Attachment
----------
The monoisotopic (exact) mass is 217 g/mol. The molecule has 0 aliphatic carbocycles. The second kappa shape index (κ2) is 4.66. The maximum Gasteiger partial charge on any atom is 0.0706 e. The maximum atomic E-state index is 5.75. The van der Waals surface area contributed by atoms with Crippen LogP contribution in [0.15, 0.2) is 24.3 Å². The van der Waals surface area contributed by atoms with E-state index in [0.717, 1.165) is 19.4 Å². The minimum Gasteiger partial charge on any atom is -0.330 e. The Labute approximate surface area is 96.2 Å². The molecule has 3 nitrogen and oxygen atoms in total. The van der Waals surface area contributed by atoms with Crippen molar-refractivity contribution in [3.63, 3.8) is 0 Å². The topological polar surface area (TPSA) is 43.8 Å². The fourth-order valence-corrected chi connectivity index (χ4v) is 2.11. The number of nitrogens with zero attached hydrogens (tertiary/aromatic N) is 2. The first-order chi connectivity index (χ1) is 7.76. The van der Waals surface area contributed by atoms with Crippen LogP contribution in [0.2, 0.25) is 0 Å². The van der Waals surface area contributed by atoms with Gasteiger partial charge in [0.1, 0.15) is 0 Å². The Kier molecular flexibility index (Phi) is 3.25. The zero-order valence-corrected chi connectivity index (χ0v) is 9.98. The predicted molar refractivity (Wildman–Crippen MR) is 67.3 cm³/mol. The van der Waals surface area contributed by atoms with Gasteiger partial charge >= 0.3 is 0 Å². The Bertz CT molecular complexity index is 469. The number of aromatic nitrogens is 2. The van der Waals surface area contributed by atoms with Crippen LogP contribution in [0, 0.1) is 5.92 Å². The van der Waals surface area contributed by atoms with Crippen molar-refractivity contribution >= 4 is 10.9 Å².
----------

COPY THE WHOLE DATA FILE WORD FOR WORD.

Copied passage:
The monoisotopic (exact) mass is 217 g/mol. The molecule has 0 aliphatic carbocycles. The second kappa shape index (κ2) is 4.66. The maximum Gasteiger partial charge on any atom is 0.0706 e. The maximum atomic E-state index is 5.75. The van der Waals surface area contributed by atoms with Crippen LogP contribution in [0.15, 0.2) is 24.3 Å². The van der Waals surface area contributed by atoms with E-state index in [0.717, 1.165) is 19.4 Å². The minimum Gasteiger partial charge on any atom is -0.330 e. The Labute approximate surface area is 96.2 Å². The molecule has 3 nitrogen and oxygen atoms in total. The van der Waals surface area contributed by atoms with Crippen molar-refractivity contribution in [3.63, 3.8) is 0 Å². The topological polar surface area (TPSA) is 43.8 Å². The fourth-order valence-corrected chi connectivity index (χ4v) is 2.11. The number of nitrogens with zero attached hydrogens (tertiary/aromatic N) is 2. The first-order chi connectivity index (χ1) is 7.76. The van der Waals surface area contributed by atoms with Crippen LogP contribution in [0.2, 0.25) is 0 Å². The van der Waals surface area contributed by atoms with Gasteiger partial charge in [0.1, 0.15) is 0 Å². The Kier molecular flexibility index (Phi) is 3.25. The zero-order valence-corrected chi connectivity index (χ0v) is 9.98. The predicted molar refractivity (Wildman–Crippen MR) is 67.3 cm³/mol. The van der Waals surface area contributed by atoms with Gasteiger partial charge >= 0.3 is 0 Å². The Bertz CT molecular complexity index is 469. The number of aromatic nitrogens is 2. The van der Waals surface area contributed by atoms with Crippen LogP contribution in [0, 0.1) is 5.92 Å². The van der Waals surface area contributed by atoms with Crippen molar-refractivity contribution >= 4 is 10.9 Å².